This section is from the book "The Law Of Contracts", by William Herbert Page. Also available from Amazon: Commercial Contracts: A Practical Guide to Deals, Contracts, Agreements and Promises.
An attempt is sometimes made to show an extrinsic agreement by which a party to a negotiable instrument which was delivered for value is not to be held liable upon such instrument or by which he is not to be held liable under certain specified circumstances. By the great weight of authority such evidence is inadmissible.1 Evidence is inadmissible to show that accommodation makers are not to be obliged to pay if the real debtor is unable to do so.2 Extrinsic evidence is not admissible to show a prior agreement to the effect that a blank endorsement should not be operative.3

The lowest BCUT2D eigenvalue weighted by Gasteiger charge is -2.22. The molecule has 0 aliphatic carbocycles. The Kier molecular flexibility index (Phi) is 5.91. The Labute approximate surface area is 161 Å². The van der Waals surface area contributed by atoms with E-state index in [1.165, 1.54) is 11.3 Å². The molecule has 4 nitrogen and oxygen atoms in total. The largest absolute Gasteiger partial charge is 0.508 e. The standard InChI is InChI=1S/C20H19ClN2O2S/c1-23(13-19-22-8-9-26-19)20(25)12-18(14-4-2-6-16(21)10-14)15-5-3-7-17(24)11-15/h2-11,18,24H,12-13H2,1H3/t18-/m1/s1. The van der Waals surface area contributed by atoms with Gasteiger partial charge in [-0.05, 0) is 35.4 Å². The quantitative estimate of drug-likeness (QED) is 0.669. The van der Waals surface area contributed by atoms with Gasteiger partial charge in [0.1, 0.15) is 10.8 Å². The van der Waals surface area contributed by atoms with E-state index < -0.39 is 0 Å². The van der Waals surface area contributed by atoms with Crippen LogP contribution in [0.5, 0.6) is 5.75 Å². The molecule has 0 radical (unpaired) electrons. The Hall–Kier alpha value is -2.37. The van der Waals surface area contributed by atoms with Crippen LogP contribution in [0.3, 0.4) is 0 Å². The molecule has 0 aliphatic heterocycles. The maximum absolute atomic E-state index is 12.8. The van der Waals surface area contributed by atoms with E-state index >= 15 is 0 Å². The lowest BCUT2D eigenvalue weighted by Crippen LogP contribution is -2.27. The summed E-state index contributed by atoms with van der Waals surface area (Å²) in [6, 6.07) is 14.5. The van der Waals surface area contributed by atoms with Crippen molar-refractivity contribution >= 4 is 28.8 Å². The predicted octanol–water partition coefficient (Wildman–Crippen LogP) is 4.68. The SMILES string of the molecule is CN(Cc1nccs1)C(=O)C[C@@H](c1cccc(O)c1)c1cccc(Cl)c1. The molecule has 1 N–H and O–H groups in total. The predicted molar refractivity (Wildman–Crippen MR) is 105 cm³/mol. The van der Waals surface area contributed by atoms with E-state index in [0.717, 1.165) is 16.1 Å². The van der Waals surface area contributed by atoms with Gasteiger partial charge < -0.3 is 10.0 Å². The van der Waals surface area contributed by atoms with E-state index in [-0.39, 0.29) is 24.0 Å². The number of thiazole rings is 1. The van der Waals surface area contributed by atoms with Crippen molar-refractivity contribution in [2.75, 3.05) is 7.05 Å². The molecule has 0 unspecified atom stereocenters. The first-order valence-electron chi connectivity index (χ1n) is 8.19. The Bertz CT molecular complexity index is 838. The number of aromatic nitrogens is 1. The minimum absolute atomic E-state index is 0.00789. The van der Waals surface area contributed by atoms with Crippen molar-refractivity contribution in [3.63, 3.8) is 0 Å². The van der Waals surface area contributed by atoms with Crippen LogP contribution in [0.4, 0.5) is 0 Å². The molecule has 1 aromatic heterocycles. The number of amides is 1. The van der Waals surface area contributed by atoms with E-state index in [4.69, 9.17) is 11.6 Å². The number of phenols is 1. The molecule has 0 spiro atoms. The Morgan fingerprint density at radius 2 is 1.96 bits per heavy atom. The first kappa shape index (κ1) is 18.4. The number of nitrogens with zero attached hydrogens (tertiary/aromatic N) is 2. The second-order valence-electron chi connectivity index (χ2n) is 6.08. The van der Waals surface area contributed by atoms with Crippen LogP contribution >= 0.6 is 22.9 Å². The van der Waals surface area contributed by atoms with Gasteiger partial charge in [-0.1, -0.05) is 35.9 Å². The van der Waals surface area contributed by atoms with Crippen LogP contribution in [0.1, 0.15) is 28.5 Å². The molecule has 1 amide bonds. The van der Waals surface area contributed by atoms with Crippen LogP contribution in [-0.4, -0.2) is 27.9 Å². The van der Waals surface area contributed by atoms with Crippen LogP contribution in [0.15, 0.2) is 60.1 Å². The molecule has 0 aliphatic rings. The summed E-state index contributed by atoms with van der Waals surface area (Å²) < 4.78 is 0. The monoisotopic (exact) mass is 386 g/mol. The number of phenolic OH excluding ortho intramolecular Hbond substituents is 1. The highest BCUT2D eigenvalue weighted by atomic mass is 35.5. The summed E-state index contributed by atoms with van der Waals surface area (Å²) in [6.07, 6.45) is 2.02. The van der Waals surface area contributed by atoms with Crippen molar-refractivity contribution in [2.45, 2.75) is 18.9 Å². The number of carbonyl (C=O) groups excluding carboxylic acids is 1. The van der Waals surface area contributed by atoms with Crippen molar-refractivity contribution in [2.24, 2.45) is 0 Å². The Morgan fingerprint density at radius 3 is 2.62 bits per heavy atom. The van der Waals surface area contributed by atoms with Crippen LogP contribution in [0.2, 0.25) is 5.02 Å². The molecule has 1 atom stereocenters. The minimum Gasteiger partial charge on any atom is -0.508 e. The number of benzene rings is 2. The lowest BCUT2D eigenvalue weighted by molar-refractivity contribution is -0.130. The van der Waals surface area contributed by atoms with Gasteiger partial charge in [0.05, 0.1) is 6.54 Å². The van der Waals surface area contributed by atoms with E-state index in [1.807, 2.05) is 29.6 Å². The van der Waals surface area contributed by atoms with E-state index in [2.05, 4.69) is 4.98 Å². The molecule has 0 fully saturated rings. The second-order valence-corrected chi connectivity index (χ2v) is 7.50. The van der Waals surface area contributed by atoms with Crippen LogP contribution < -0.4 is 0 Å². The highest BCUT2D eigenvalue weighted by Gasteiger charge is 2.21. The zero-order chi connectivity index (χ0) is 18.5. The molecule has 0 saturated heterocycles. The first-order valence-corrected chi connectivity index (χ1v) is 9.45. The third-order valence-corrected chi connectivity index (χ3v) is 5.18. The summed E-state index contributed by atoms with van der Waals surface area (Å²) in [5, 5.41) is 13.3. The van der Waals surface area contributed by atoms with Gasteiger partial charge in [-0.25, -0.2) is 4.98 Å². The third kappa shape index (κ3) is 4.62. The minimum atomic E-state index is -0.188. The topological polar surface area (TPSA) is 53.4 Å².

18 Hunter v. Byron, 92 Wash. 469, 159 Pac. 703.
19 "He is estopped thus brazenly to assert his own covinous purpose." Hunter v. Byron, 92 Wash. 469, 159 Pac. 703.
20 See Sec. 80 et seq.
12 See fSec. 80 et seq.
22 Grand Isle v. Kinney, 70 Vt. 381, 41 Atl. 130.
1 Kansas. Stevens v. Inch, 98 Kan. 306, 158 Pac. 43; German-American State Bank v. Watson, 99 Kan. 686, 163 Pac. 637.
Massachusetts. Neal v. Wilson, 213 Mass. 336, 100 N. E. 544.
Missouri. Bank v. Simmons, - Mo. - , 204 S. W. 837.
North Carolina. Bank v. Moore, 138 N. Car. 529, 51 S. E. 79; International Harvester Co. v. Parham, 172 N. Car. 389, 90 S. E. 503.
Ohio. Cummings v. Kent, 44 O. S. 92, 4 N. E. 710.
Washington. Post v. Tamm, 91 Wash. 504, 158 Pac. 91.
West Virginia. Long v. Potts, 70 W. Va. 719, 75 S. E. 62.